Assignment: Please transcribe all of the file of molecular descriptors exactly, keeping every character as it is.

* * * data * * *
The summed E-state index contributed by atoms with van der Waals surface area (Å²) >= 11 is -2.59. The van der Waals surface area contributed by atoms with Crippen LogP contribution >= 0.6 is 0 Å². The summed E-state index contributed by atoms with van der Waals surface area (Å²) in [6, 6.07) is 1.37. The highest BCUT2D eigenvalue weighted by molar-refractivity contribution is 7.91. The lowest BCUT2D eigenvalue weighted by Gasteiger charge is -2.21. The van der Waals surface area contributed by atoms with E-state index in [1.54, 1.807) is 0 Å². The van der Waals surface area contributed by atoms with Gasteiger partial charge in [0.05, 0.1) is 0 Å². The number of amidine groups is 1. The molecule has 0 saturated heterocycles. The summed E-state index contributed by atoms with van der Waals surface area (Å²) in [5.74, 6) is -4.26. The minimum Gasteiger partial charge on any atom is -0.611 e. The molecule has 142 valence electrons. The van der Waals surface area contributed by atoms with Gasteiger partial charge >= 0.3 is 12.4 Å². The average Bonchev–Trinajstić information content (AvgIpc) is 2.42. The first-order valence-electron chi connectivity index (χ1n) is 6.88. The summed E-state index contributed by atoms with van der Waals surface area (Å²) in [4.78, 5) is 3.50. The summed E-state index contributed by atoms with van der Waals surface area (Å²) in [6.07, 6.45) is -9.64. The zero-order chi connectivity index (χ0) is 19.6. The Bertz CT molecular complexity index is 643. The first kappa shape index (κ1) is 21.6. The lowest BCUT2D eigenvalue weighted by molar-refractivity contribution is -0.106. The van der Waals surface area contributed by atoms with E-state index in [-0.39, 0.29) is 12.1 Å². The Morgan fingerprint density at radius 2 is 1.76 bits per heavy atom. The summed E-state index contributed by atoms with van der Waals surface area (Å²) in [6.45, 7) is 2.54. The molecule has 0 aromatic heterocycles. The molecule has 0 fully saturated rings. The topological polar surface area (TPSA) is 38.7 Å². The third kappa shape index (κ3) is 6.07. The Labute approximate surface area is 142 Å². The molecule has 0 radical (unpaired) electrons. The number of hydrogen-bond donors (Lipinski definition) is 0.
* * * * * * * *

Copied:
The summed E-state index contributed by atoms with van der Waals surface area (Å²) >= 11 is -2.59. The van der Waals surface area contributed by atoms with Crippen LogP contribution >= 0.6 is 0 Å². The summed E-state index contributed by atoms with van der Waals surface area (Å²) in [6, 6.07) is 1.37. The highest BCUT2D eigenvalue weighted by molar-refractivity contribution is 7.91. The lowest BCUT2D eigenvalue weighted by Gasteiger charge is -2.21. The van der Waals surface area contributed by atoms with E-state index in [1.54, 1.807) is 0 Å². The van der Waals surface area contributed by atoms with Gasteiger partial charge in [0.05, 0.1) is 0 Å². The number of amidine groups is 1. The molecule has 0 saturated heterocycles. The summed E-state index contributed by atoms with van der Waals surface area (Å²) in [5.74, 6) is -4.26. The minimum Gasteiger partial charge on any atom is -0.611 e. The molecule has 142 valence electrons. The van der Waals surface area contributed by atoms with Gasteiger partial charge >= 0.3 is 12.4 Å². The average Bonchev–Trinajstić information content (AvgIpc) is 2.42. The first-order valence-electron chi connectivity index (χ1n) is 6.88. The summed E-state index contributed by atoms with van der Waals surface area (Å²) in [4.78, 5) is 3.50. The summed E-state index contributed by atoms with van der Waals surface area (Å²) in [6.07, 6.45) is -9.64. The zero-order chi connectivity index (χ0) is 19.6. The Bertz CT molecular complexity index is 643. The first kappa shape index (κ1) is 21.6. The lowest BCUT2D eigenvalue weighted by molar-refractivity contribution is -0.106. The van der Waals surface area contributed by atoms with E-state index in [-0.39, 0.29) is 12.1 Å². The Morgan fingerprint density at radius 2 is 1.76 bits per heavy atom. The summed E-state index contributed by atoms with van der Waals surface area (Å²) in [6.45, 7) is 2.54. The molecule has 0 aromatic heterocycles. The molecule has 0 fully saturated rings. The topological polar surface area (TPSA) is 38.7 Å². The third kappa shape index (κ3) is 6.07. The Labute approximate surface area is 142 Å². The molecule has 0 radical (unpaired) electrons. The number of hydrogen-bond donors (Lipinski definition) is 0.